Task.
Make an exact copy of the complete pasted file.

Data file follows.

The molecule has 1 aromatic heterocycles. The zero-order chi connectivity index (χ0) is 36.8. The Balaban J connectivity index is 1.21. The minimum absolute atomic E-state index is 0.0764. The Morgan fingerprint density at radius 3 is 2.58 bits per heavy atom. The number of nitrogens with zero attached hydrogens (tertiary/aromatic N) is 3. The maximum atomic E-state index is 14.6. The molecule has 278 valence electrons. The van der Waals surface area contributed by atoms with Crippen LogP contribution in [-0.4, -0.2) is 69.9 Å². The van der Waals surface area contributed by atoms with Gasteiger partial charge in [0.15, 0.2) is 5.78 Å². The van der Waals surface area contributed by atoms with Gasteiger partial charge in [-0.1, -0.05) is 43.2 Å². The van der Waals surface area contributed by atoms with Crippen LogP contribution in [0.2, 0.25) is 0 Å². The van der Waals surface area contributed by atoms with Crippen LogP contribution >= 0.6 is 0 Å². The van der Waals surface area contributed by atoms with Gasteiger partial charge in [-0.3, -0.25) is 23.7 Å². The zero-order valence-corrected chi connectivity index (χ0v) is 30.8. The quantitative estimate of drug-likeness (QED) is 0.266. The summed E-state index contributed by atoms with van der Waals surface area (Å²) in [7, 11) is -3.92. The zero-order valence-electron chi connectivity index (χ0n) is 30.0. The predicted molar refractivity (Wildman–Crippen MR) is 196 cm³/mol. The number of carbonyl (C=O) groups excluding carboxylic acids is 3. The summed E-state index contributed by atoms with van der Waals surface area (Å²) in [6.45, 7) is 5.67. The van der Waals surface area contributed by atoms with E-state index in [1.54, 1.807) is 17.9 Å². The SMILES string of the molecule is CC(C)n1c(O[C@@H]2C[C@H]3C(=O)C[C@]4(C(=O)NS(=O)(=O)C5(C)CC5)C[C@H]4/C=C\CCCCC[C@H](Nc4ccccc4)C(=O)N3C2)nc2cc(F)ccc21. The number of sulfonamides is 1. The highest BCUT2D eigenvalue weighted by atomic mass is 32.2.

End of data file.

The molecule has 1 aromatic heterocycles. The zero-order chi connectivity index (χ0) is 36.8. The Balaban J connectivity index is 1.21. The minimum absolute atomic E-state index is 0.0764. The Morgan fingerprint density at radius 3 is 2.58 bits per heavy atom. The number of nitrogens with zero attached hydrogens (tertiary/aromatic N) is 3. The maximum atomic E-state index is 14.6. The molecule has 278 valence electrons. The van der Waals surface area contributed by atoms with Crippen LogP contribution in [-0.4, -0.2) is 69.9 Å². The van der Waals surface area contributed by atoms with Gasteiger partial charge in [0.15, 0.2) is 5.78 Å². The van der Waals surface area contributed by atoms with Gasteiger partial charge in [-0.1, -0.05) is 43.2 Å². The van der Waals surface area contributed by atoms with Crippen LogP contribution in [0.2, 0.25) is 0 Å². The van der Waals surface area contributed by atoms with Crippen LogP contribution >= 0.6 is 0 Å². The van der Waals surface area contributed by atoms with Gasteiger partial charge in [-0.3, -0.25) is 23.7 Å². The zero-order valence-corrected chi connectivity index (χ0v) is 30.8. The quantitative estimate of drug-likeness (QED) is 0.266. The summed E-state index contributed by atoms with van der Waals surface area (Å²) in [7, 11) is -3.92. The zero-order valence-electron chi connectivity index (χ0n) is 30.0. The predicted molar refractivity (Wildman–Crippen MR) is 196 cm³/mol. The number of carbonyl (C=O) groups excluding carboxylic acids is 3. The summed E-state index contributed by atoms with van der Waals surface area (Å²) in [6.45, 7) is 5.67. The van der Waals surface area contributed by atoms with E-state index in [1.54, 1.807) is 17.9 Å². The SMILES string of the molecule is CC(C)n1c(O[C@@H]2C[C@H]3C(=O)C[C@]4(C(=O)NS(=O)(=O)C5(C)CC5)C[C@H]4/C=C\CCCCC[C@H](Nc4ccccc4)C(=O)N3C2)nc2cc(F)ccc21. The number of sulfonamides is 1. The highest BCUT2D eigenvalue weighted by atomic mass is 32.2.